The provision is not yet law, but it has the backing of New York Senator Charles Schumer, a legislator who has long been keen on finding ways to get more Canadians spending their dollars across the border.  

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May 08, 2021

Boomers seek to create a new retirement reality

When it comes to retirement, baby boomers seem to be favouring lifestyle choices over wealth preservation, quite a different path compared to the generations that came before them, according to recent Bank of America Merrill Lynch survey.

The study found that retirement has been redefined – with people expecting to live and often work longer than any preceding generation, and taking different approaches to preparing for and living their best life during these years.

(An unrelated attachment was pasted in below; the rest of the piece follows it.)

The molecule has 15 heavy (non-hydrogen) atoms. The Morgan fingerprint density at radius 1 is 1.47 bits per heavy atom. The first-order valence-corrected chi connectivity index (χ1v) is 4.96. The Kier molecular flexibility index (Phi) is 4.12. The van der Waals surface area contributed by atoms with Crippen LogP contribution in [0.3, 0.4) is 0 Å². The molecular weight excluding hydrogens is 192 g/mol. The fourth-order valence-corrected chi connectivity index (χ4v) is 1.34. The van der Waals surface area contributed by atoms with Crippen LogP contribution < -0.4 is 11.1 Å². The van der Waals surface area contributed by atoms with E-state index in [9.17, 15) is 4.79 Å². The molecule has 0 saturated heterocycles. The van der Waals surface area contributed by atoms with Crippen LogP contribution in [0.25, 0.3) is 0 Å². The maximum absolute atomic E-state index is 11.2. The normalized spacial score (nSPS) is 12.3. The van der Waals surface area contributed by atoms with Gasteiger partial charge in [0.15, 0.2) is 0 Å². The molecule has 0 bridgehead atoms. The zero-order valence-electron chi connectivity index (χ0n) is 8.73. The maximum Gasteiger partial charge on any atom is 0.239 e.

Most are seeking flexible work arrangements, such as part-time work (39%) or going back and forth between periods of work and leisure (24%), but not always for the same reasons.

Most boomers have "mixed feelings about living longer and transitioning into retirement," said Ken Dychtwald, CEO of Age Wave, the group that conducted the research.

"While they welcome the extra time to pursue new interests and spend more time with family and friends, they are concerned about outliving their assets and experiencing a serious health disruption. Even those who have saved adequately can be anxious and often overwhelmed by this complexity and the unknowns they face."

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April 23, 2021

Can you deduct travel expenses when visiting your Florida condo?

Renting out your Florida condo can be a good way to offset some of your costs. But be wary when it comes to writing off expenses, experts warn.